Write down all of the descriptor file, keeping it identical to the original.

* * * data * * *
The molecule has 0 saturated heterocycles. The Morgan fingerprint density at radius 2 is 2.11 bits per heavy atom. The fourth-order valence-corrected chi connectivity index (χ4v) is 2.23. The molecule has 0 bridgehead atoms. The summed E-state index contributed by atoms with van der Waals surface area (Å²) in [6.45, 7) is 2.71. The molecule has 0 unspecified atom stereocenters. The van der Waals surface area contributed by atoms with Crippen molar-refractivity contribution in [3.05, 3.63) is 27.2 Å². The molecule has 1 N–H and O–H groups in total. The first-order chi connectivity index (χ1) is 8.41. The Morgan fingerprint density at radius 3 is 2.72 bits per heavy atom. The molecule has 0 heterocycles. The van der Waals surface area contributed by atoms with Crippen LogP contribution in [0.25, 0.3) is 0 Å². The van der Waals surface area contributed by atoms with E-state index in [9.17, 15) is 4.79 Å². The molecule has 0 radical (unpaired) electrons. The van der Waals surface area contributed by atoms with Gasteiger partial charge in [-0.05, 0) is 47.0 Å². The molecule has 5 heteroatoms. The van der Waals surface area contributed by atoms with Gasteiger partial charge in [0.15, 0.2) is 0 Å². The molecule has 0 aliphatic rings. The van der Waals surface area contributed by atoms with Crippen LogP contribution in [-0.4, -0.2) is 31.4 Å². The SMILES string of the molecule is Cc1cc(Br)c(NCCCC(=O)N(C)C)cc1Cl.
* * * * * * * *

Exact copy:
The molecule has 0 saturated heterocycles. The Morgan fingerprint density at radius 2 is 2.11 bits per heavy atom. The fourth-order valence-corrected chi connectivity index (χ4v) is 2.23. The molecule has 0 bridgehead atoms. The summed E-state index contributed by atoms with van der Waals surface area (Å²) in [6.45, 7) is 2.71. The molecule has 0 unspecified atom stereocenters. The van der Waals surface area contributed by atoms with Crippen molar-refractivity contribution in [3.05, 3.63) is 27.2 Å². The molecule has 1 N–H and O–H groups in total. The first-order chi connectivity index (χ1) is 8.41. The Morgan fingerprint density at radius 3 is 2.72 bits per heavy atom. The molecule has 0 heterocycles. The van der Waals surface area contributed by atoms with Crippen LogP contribution in [0.25, 0.3) is 0 Å². The van der Waals surface area contributed by atoms with E-state index in [9.17, 15) is 4.79 Å². The molecule has 0 radical (unpaired) electrons. The van der Waals surface area contributed by atoms with Gasteiger partial charge in [-0.05, 0) is 47.0 Å². The molecule has 5 heteroatoms. The van der Waals surface area contributed by atoms with Gasteiger partial charge in [0.15, 0.2) is 0 Å². The molecule has 0 aliphatic rings. The van der Waals surface area contributed by atoms with Crippen LogP contribution in [-0.4, -0.2) is 31.4 Å². The SMILES string of the molecule is Cc1cc(Br)c(NCCCC(=O)N(C)C)cc1Cl.